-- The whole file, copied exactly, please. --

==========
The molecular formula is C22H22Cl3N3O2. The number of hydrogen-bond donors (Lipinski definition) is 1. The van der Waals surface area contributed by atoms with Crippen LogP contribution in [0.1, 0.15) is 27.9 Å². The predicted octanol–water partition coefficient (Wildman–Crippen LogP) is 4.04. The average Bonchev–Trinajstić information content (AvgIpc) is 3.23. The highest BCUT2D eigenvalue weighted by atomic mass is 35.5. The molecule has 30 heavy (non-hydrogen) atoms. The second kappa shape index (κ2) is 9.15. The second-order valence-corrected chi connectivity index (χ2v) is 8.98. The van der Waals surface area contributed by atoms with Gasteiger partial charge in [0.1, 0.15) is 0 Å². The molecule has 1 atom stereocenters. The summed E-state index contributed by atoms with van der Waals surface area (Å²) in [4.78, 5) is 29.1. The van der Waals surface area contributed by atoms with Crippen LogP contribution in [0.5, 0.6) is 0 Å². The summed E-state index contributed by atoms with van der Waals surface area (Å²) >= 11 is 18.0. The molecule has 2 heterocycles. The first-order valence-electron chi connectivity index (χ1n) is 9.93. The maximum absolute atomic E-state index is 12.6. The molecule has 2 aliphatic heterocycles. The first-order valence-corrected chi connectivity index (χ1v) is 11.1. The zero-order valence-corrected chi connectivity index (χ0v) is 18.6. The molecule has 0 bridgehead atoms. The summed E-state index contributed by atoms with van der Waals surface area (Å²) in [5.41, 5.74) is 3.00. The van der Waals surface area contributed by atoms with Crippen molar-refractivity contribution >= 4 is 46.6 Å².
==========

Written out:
The molecular formula is C22H22Cl3N3O2. The number of hydrogen-bond donors (Lipinski definition) is 1. The van der Waals surface area contributed by atoms with Crippen LogP contribution in [0.1, 0.15) is 27.9 Å². The predicted octanol–water partition coefficient (Wildman–Crippen LogP) is 4.04. The average Bonchev–Trinajstić information content (AvgIpc) is 3.23. The highest BCUT2D eigenvalue weighted by atomic mass is 35.5. The molecule has 30 heavy (non-hydrogen) atoms. The second kappa shape index (κ2) is 9.15. The second-order valence-corrected chi connectivity index (χ2v) is 8.98. The van der Waals surface area contributed by atoms with Gasteiger partial charge in [0.1, 0.15) is 0 Å². The molecule has 1 atom stereocenters. The summed E-state index contributed by atoms with van der Waals surface area (Å²) in [4.78, 5) is 29.1. The van der Waals surface area contributed by atoms with Crippen LogP contribution in [0.5, 0.6) is 0 Å². The summed E-state index contributed by atoms with van der Waals surface area (Å²) >= 11 is 18.0. The molecule has 2 heterocycles. The first-order valence-electron chi connectivity index (χ1n) is 9.93. The maximum absolute atomic E-state index is 12.6. The molecule has 2 aliphatic heterocycles. The first-order valence-corrected chi connectivity index (χ1v) is 11.1. The zero-order valence-corrected chi connectivity index (χ0v) is 18.6. The molecule has 0 bridgehead atoms. The summed E-state index contributed by atoms with van der Waals surface area (Å²) in [5.41, 5.74) is 3.00. The van der Waals surface area contributed by atoms with Crippen molar-refractivity contribution >= 4 is 46.6 Å².